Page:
Fight for MDM and Governance: Your Job May Depend On It

Loraine Lawson
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Five Tips for Easier Data Governance

Five steps you can take to ease the trauma of starting data governance.

You want one reason to get serious about information governance? Here's one: your job.


Twenty percent of CIOs in regulated industries will lose their jobs because they failed to successfully implement information governance, according to a recent Gartner press release summarizing a new report available only to clients, "Predicts 2012: Information Governance and MDM Programs Gain Traction."


At least CIOs won't be alone: The same report foresees enterprise legal officers also getting the boot for failures, Information Management reports.


It's simple, really: Regulatory fines and the risk of a sullied reputation mean companies just can't allow data losses to go unpunished, particularly if the data exposed belongs to customers, the article notes. And, right or wrong, CIOs are in the cross-hairs when governance fails and there are leaks.


In the past, there's been some question about whether data governance is really an executive-level issue. With predictions like this, you can expect that to change.


Gartner certainly does.


"The recent global financial crisis has put information governance in the spotlight," Ted Friedman, vice president and distinguished analyst at Gartner, states. "Information governance is a priority of IT and business leaders as a result of various pressures, including regulatory compliance mandates and the urgent need for improved decision-making."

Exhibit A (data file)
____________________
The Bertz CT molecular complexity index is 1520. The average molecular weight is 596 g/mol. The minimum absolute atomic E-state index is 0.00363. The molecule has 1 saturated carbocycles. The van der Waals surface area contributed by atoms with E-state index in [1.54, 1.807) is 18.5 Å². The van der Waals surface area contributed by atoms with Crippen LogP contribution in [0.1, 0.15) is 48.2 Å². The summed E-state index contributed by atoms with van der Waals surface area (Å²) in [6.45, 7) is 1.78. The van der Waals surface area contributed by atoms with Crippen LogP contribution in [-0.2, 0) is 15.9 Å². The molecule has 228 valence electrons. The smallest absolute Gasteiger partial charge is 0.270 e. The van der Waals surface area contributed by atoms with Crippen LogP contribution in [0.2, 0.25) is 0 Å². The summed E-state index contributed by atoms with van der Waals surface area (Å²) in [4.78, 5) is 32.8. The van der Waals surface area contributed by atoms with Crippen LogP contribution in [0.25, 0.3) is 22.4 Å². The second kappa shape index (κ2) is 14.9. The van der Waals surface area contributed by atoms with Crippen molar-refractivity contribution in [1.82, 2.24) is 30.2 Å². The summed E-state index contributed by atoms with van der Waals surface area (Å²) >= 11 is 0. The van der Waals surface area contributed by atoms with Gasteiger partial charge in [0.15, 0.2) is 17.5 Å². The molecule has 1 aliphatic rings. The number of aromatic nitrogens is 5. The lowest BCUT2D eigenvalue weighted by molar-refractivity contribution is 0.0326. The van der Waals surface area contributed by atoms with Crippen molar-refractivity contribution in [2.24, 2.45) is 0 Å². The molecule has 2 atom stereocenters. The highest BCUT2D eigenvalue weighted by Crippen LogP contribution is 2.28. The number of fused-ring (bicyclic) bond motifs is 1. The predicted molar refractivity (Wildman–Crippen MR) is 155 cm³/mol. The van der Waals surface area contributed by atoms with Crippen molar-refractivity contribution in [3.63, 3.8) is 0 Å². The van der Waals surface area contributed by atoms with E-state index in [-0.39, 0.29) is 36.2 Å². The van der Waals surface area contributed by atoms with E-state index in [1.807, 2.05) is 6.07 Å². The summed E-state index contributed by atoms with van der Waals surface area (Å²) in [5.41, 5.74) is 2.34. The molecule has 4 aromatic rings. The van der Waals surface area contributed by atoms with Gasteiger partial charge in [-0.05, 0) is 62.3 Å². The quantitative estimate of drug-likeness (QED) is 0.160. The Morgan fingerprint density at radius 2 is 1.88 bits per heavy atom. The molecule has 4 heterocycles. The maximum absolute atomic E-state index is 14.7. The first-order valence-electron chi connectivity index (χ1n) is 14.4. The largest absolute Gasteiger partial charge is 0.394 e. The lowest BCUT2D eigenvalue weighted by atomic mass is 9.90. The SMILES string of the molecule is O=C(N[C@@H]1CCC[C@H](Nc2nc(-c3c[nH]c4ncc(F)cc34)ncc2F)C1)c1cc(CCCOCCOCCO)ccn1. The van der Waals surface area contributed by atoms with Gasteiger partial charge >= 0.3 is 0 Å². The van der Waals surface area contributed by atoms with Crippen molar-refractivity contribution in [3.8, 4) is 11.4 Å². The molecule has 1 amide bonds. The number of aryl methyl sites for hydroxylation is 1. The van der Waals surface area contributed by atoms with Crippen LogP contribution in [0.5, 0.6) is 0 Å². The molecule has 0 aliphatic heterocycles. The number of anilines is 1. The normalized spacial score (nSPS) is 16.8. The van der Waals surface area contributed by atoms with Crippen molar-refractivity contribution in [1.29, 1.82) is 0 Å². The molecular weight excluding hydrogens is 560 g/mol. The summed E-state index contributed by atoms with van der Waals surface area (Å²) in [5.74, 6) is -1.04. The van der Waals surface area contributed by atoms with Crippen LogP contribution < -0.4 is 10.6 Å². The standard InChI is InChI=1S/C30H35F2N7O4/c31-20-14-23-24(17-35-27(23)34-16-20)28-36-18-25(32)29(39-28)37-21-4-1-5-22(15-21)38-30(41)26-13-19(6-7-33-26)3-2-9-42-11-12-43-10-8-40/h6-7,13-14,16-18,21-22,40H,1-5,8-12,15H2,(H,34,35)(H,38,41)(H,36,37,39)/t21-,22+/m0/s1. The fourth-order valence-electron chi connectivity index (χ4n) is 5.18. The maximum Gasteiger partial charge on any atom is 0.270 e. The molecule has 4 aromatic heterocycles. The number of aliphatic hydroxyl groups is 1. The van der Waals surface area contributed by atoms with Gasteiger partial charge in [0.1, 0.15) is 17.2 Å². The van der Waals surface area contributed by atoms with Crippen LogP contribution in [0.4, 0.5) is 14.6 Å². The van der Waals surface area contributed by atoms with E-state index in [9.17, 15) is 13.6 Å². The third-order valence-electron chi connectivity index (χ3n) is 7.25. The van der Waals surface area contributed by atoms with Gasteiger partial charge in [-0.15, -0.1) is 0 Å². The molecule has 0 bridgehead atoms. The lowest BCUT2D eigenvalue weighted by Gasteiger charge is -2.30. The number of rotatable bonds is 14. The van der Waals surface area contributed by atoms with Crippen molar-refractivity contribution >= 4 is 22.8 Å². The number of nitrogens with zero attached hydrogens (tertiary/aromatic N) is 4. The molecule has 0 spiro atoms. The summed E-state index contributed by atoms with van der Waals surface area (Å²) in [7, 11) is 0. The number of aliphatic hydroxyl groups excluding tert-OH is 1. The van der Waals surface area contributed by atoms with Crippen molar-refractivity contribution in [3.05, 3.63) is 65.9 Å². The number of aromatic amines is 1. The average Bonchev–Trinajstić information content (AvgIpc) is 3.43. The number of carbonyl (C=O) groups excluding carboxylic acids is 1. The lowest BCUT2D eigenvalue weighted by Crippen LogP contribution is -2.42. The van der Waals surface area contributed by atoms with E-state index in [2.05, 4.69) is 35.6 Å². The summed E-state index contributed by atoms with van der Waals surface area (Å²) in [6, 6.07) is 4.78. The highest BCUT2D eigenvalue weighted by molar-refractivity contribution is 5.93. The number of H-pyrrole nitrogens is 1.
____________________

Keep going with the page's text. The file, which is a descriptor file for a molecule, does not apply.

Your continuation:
You'll often see data governance discussed as a separate issue from master data management, but clearly, they're related initiatives, since MDM done right requires organizations to document data ownership and resolve conflicts in the data.


But Gartner makes that relationship a little more clear, describing MDM as "critical to achieving effective governance," and adding, "Failure to manage information accurately has been the root cause of several incidents, including the leak of sensitive information to WikiLeaks, and can be fatal to the success of MDM programs."


The Massachusetts-based research firm says MDM software revenue increased to $1.9 billion this year - that's 21 percent over current spending. But spending on governance and MDM will need to reach five times its current level if these programs are going to succeed, according to the news release.


Over the next four years, data governance will expand to include quality, lifecycle management, security and privacy, Gartner says. That means there will also need to be more enterprise-wide involvement in governance.


But as MDM and governance spread, organizations will still struggle to convince key business leaders of its importance. Only 33 percent of organizations will succeed in demonstrating the value of information governance, Gartner says, largely because the required changes to business processes won't be supported by the business stakeholders.


For IT, that can mean only one thing: It's time to get serious about selling MDM and governance as an enterprise-wide, strategic initiative. And you'll need to sell it as if your job depends on it, because if Gartner's right, it very well might.

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